Before long, Dos Mestizos became a prime venue for many dinner parties and other festivities on the island. The annual
Halloween-cum — anniversary party held there in late October became a major event in people’s social calendars, with locals, expats and other visitors putting on the most creatively thought out, the most fantastic, the most ghoul of costumes. 

 Locals and visitors to the island also looked forward each week to Dos Mestizos’ Saturday Tapas Nights to dine on tapas and pintxos, cold cuts, pates, fine bread and cheeses laid out buffet style, and downing along with those, jugs of the house’s famed sangria.

On regular nights, people would go to Dos Mestizos for cocktails before dinner, followed by more drinks at the bar after dining while listening — and dancing — to live music. Then by midnight, people would go out to the beach and party on, mostly at Hey Jude then for more serious drinking and jiving to sounds spun by the house DJs. 

Not long after it moved into its own place, a deli and bakery were added. The deli area became a popular breakfast place where patrons — mostly expats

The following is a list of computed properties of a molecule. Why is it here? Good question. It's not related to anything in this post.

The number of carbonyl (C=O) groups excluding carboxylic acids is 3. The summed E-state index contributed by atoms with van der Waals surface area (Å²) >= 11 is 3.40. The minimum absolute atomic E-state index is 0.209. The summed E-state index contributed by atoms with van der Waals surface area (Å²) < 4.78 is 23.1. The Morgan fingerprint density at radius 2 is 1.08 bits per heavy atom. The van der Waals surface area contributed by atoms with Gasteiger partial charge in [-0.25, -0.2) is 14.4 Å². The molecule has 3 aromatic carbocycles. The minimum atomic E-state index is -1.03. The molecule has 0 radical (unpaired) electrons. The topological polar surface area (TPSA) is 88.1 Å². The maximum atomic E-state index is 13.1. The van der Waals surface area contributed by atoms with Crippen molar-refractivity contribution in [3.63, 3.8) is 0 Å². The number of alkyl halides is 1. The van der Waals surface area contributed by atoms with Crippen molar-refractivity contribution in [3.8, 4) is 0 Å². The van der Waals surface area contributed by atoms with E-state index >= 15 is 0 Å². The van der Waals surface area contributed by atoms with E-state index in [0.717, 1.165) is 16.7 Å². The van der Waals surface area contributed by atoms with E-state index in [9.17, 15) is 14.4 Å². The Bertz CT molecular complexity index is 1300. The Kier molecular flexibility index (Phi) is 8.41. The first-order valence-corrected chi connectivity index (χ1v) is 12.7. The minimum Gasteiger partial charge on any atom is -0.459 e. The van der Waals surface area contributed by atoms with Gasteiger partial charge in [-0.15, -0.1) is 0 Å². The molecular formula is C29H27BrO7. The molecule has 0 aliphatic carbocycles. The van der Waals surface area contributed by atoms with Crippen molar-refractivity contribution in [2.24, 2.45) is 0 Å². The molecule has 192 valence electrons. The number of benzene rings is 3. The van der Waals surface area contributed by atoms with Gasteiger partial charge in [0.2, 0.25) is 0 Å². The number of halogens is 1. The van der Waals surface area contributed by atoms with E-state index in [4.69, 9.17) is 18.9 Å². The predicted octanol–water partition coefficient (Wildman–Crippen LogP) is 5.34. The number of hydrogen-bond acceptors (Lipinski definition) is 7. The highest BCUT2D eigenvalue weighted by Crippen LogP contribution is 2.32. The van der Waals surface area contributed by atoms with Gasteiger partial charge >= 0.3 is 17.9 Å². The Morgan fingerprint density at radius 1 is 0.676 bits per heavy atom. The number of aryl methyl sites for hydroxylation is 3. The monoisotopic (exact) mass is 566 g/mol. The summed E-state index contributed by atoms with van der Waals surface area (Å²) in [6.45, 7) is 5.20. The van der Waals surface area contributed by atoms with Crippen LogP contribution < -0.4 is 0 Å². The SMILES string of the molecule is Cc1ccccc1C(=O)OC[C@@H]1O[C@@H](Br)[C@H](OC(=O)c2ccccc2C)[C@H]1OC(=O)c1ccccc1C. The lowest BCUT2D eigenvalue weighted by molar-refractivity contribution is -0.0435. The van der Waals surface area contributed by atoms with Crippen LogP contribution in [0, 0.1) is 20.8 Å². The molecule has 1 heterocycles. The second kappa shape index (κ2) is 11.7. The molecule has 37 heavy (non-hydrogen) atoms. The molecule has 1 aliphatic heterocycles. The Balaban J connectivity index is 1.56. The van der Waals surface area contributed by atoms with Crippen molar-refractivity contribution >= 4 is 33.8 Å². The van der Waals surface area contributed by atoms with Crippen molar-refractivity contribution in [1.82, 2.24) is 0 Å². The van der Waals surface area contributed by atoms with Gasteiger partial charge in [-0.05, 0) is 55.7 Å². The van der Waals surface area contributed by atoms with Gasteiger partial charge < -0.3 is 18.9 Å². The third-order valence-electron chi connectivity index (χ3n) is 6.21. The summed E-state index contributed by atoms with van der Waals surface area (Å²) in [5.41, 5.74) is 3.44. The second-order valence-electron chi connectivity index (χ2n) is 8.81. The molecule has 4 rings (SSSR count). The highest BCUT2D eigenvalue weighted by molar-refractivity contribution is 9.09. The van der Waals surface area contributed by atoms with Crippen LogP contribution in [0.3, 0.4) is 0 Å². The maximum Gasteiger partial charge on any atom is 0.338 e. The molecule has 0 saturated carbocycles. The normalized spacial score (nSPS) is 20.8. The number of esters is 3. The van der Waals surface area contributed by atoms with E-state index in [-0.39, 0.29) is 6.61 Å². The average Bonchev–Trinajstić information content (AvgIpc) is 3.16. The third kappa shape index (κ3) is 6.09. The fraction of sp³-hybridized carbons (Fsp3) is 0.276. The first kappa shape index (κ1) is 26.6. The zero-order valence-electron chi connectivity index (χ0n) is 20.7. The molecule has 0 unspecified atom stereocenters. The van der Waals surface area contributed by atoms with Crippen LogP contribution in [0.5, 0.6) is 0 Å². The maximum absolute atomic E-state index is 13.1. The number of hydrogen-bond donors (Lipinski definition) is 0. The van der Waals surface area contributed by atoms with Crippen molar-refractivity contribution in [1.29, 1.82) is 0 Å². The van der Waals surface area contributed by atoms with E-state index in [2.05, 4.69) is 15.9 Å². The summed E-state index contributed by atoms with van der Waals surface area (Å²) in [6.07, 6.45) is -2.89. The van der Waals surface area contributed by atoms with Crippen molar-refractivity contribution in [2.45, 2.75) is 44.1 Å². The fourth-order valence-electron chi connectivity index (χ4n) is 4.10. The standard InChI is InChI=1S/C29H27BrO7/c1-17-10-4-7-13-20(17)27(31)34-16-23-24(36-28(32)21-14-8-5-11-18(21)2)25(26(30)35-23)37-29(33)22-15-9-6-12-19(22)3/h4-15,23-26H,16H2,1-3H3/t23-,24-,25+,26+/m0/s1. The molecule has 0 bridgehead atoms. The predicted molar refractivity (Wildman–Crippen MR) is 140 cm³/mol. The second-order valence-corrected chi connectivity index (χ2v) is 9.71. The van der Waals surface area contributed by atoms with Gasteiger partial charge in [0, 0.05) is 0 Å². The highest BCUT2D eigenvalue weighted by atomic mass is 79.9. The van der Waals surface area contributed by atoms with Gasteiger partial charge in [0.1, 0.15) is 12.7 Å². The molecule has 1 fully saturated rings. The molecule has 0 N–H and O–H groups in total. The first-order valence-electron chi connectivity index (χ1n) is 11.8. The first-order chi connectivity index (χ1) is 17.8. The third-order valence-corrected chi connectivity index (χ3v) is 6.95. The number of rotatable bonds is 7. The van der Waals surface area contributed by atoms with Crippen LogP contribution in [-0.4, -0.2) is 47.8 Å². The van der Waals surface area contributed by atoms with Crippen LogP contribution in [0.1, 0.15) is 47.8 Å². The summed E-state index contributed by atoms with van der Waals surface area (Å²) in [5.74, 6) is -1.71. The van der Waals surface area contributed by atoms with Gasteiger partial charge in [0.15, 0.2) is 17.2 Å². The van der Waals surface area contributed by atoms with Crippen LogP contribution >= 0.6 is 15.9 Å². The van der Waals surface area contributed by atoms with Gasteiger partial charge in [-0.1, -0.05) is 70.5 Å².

— came for gourmet sandwiches, imported hams, sausages, cheeses with sourdough and other specialty breads, along with Eggs Benedict, omelettes and the like.

Back to where it started

Except for two particular instances when the going got rough, Lady Luck has generally shined on Dos Mestizos. Remedios was able to navigate his restaurant through Boracay’s closure for six months in 2018 when former President Rodrigo Duterte ordered the rehabilitation of the island.

The more critical time was when when Covid-19 hit the country in 2020.

For about a year and a half, nothing moved in Boracay. The pandemic eased towards the end of 2021, but until it did, islanders, resort operators and other entrepreneurs were at their wits’ end with no visitors, no work, nothing.